Story by Sarah Ruppenthal | Photography by Chris J. Evans
Six years ago, Deanna and Gavin Ferguson were on the hunt for a house on Maui. When they found the one-acre oceanfront property for sale in Pā‘ia, it felt like coming home. Deanna, who grew up in Central Florida, harbors fond memories of being salty haired and barefoot at her grandparents’ seaside property in Cape Canaveral. Gavin spent his formative years on the beach at his family’s vacation home in Hermanus, South Africa. An avid surfer, standup paddler and kiteboarder, he was instantly smitten with the house and its proximity to the ocean. Little did the Fergusons know, when they purchased the home in 2013, that theirs was the latest chapter in its intriguing history.
Built in 1937, it was once owned by actor Lyle Bettger, whose roles in film, stage and television (often as the villain) included Gunfight at the O.K. Corral and the Oscar-winning Greatest Show on Earth. Bettger’s father had been a third baseman for the St. Louis Cardinals; was it mere coincidence that a later owner of the home, Don Nelson, would also hail from major-league sports? Nelson is a former NBA player and head coach who used to host star-studded poker games on the lānai.
In 2017, the Fergusons decided to give the eighty-year-old dwelling a facelift. And it was right up Deanna’s alley; she has masterminded several remodeling projects over the years. Her fascination with home design began at the age of six, when she watched The Ghost and Mrs. Muir. A romantic ghost story, the 1947 film starred Gene Tierney as a young widow who moves into a secluded cottage inhabited by the ghost of its former owner, a sea captain played by Rex Harrison. Deanna recalls being captivated not only by the storyline, but also by the architectural elements of Mrs. Muir’s idyllic seaside home.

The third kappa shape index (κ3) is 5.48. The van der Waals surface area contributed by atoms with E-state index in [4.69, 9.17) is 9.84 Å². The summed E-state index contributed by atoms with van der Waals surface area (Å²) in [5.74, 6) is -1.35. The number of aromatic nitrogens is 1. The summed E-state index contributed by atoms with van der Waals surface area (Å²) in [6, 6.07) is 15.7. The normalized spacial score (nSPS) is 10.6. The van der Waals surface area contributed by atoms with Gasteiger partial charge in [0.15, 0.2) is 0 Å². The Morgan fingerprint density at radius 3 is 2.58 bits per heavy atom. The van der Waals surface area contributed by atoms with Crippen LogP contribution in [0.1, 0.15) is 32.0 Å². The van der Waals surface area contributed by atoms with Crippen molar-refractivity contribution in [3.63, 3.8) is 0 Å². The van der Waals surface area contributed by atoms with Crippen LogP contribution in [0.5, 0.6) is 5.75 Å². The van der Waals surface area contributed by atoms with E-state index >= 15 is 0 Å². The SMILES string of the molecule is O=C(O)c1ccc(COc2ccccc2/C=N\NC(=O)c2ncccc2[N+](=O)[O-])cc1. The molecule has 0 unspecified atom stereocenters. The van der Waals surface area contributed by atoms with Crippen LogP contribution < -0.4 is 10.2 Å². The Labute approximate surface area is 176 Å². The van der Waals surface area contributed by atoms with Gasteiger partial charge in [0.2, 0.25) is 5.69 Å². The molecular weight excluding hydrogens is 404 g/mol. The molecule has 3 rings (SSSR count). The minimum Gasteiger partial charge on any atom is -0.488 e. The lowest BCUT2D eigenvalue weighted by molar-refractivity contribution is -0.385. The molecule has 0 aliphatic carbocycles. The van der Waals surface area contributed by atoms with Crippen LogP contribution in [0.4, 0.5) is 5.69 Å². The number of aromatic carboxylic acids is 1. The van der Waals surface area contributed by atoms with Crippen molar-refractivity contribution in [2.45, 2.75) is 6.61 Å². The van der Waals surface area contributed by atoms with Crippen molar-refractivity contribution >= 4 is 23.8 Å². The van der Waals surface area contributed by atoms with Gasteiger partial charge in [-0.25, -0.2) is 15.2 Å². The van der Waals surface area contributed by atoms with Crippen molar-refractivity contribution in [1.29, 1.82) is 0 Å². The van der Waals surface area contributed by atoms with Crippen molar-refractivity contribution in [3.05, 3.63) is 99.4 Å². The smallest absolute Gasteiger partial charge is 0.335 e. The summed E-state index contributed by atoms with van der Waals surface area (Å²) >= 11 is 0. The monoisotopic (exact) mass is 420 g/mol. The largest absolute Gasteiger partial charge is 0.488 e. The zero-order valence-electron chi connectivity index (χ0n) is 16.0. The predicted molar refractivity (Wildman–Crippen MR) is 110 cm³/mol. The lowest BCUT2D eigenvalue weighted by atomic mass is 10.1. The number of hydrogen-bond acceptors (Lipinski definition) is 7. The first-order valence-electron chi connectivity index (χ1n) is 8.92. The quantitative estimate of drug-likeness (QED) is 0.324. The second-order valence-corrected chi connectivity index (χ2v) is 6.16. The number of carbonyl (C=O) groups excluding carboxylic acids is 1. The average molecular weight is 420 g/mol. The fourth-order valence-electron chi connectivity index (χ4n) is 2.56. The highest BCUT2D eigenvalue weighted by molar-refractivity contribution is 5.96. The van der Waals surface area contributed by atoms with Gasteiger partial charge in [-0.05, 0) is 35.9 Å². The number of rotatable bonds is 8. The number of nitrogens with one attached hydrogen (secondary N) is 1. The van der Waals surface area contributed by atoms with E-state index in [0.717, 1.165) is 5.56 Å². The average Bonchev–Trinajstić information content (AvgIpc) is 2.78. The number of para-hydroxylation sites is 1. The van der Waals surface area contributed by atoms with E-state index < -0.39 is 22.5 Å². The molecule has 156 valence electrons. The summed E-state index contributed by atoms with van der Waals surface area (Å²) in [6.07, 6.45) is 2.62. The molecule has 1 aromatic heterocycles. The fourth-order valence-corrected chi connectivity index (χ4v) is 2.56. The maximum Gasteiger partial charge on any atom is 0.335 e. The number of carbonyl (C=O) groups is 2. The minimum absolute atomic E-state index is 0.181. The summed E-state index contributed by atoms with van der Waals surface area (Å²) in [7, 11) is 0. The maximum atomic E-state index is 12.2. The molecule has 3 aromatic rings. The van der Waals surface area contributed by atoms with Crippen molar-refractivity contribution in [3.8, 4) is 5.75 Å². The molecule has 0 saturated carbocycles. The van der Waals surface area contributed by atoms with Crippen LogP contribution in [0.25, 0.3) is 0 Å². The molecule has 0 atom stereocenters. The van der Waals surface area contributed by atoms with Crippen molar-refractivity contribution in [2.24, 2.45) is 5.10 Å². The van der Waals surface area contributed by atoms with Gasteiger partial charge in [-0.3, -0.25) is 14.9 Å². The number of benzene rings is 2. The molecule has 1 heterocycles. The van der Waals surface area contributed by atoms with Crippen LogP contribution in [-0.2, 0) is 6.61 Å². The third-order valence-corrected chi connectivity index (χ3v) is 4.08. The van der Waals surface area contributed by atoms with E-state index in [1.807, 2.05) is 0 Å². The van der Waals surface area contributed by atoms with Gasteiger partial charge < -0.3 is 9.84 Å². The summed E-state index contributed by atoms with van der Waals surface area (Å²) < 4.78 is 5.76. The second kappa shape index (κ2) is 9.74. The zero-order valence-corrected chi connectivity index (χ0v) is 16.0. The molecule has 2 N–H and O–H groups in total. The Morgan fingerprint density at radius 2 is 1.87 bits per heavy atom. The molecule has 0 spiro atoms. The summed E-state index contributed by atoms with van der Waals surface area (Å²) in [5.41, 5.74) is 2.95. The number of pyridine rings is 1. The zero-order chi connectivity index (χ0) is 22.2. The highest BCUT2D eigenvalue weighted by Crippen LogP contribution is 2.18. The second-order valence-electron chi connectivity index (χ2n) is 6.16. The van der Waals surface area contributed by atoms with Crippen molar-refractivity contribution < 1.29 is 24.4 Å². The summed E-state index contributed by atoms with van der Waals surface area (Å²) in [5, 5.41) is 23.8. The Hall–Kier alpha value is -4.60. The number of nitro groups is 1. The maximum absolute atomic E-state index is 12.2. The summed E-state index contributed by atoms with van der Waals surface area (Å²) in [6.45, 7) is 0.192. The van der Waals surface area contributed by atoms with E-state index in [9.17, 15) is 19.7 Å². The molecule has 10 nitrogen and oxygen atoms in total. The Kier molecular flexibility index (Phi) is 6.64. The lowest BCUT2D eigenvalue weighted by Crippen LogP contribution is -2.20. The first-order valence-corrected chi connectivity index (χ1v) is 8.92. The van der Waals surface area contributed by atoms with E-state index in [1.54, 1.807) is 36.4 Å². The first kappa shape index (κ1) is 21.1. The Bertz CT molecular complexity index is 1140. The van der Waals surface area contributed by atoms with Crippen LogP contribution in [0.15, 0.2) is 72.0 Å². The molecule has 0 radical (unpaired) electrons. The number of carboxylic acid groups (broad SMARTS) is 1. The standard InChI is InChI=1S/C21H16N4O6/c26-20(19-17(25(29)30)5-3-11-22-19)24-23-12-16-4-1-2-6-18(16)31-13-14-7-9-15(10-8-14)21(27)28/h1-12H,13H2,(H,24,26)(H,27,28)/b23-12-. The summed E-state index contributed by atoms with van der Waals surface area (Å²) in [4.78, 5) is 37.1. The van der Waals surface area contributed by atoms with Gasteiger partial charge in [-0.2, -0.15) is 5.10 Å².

“I told myself I’d have a house like that someday,” she says. So when she set out to update the Pā‘ia residence, Deanna had a clear mental picture of what it would look like when the renovation was finished—and what it would look like in the next century. “I envisioned a simple interior, so 100 years from now you could strip out all of the furniture and the house would stand alone.”
And, she says, “I wanted it to be a bohemian seaside getaway—a place where you could come in from a day at the beach, toss your wet, sandy towel in the laundry, shower off, put your feet up, and watch the sunset . . . and do it all over again the next day.”